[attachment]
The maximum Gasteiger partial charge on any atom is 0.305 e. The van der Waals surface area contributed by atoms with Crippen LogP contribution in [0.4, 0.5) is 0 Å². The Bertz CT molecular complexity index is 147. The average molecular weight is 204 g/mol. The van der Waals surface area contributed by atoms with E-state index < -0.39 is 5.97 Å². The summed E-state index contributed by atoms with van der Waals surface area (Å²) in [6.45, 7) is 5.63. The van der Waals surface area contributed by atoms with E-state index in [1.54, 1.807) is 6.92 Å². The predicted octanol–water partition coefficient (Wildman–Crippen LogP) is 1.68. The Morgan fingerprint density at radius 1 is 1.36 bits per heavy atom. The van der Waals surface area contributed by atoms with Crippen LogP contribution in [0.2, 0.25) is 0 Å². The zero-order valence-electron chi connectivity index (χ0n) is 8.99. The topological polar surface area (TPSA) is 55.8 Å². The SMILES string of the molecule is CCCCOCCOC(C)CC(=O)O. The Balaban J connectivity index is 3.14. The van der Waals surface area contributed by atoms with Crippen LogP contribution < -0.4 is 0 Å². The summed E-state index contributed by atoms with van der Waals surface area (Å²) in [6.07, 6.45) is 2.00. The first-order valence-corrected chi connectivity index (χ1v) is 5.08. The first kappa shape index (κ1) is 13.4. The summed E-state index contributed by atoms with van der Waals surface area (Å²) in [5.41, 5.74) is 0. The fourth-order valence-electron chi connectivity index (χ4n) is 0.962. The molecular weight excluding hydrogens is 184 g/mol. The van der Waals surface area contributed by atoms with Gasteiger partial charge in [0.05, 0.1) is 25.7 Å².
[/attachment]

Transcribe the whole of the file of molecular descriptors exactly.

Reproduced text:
The maximum Gasteiger partial charge on any atom is 0.305 e. The van der Waals surface area contributed by atoms with Crippen LogP contribution in [0.4, 0.5) is 0 Å². The Bertz CT molecular complexity index is 147. The average molecular weight is 204 g/mol. The van der Waals surface area contributed by atoms with E-state index < -0.39 is 5.97 Å². The summed E-state index contributed by atoms with van der Waals surface area (Å²) in [6.45, 7) is 5.63. The van der Waals surface area contributed by atoms with E-state index in [1.54, 1.807) is 6.92 Å². The predicted octanol–water partition coefficient (Wildman–Crippen LogP) is 1.68. The Morgan fingerprint density at radius 1 is 1.36 bits per heavy atom. The van der Waals surface area contributed by atoms with Crippen LogP contribution in [0.2, 0.25) is 0 Å². The zero-order valence-electron chi connectivity index (χ0n) is 8.99. The topological polar surface area (TPSA) is 55.8 Å². The SMILES string of the molecule is CCCCOCCOC(C)CC(=O)O. The Balaban J connectivity index is 3.14. The van der Waals surface area contributed by atoms with Crippen LogP contribution < -0.4 is 0 Å². The summed E-state index contributed by atoms with van der Waals surface area (Å²) in [6.07, 6.45) is 2.00. The first-order valence-corrected chi connectivity index (χ1v) is 5.08. The first kappa shape index (κ1) is 13.4. The summed E-state index contributed by atoms with van der Waals surface area (Å²) in [5.41, 5.74) is 0. The fourth-order valence-electron chi connectivity index (χ4n) is 0.962. The molecular weight excluding hydrogens is 184 g/mol. The van der Waals surface area contributed by atoms with Gasteiger partial charge in [0.05, 0.1) is 25.7 Å².